It will be apparent that the cold storage compartment 174 is a soft-sided structure that will expand when fluid is pumped into the tubing 182. Pumping cooling fluid into the tubing 182 not only expands the structure and holds the cold storage compartment in an expanded, but it provides active insulation from heat gain because any heat provided by the contents is absorbed by the cooling fluid running through the tubing 182. The structure can be collapsed by pumping fluid out of the tubing 182, thus creating a lower than atmospheric pressure within the wall tubing and causing the tubing to collapse. Manual collapse can also be accomplished by manually forcing fluid out of the tubing 182 into the secondary cooling circuit 22. In either case a fluid overflow tank 188 is provided in the secondary cooling circuit 22 to take up excess fluid provided by evacuation from the tubing 182.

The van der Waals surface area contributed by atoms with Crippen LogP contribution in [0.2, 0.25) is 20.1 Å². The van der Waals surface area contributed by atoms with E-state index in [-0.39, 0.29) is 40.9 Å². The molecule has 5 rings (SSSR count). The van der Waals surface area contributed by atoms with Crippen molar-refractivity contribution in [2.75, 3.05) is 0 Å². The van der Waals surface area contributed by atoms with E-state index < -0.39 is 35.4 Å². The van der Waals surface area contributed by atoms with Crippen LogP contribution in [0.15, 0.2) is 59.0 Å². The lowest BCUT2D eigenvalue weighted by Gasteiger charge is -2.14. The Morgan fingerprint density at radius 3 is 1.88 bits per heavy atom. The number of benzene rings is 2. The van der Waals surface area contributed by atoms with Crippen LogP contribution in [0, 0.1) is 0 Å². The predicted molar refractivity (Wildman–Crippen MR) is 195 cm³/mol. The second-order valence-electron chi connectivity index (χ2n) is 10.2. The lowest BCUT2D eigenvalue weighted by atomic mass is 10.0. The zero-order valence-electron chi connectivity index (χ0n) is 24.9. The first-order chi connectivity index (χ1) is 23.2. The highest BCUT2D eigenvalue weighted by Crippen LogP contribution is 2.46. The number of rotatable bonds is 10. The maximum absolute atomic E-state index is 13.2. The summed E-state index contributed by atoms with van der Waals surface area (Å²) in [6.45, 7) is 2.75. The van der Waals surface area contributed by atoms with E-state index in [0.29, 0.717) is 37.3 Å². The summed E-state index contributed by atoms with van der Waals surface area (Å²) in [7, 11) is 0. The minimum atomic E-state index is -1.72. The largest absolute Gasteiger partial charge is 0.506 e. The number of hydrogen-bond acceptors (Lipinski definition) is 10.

In one aspect of the invention, the portable cooler 126 is transportable between the vehicle console 46 and a conventional home refrigerator. FIGS. 21 and 22 illustrate an embodiment of a home refrigerator 190 having a freezer compartment 192 and a refrigeration compartment 194. In this embodiment, a portion of the freezer compartment 192 is dedicated to a constant temperature compartment 196 in which the cooler 126 can be docked. The host constant temperature compartment 196 has a docking port 198 having a fan 200 in fluid communication with the chilled air supply duct 202 normally in the rear wall 204 of the freezer compartment 192.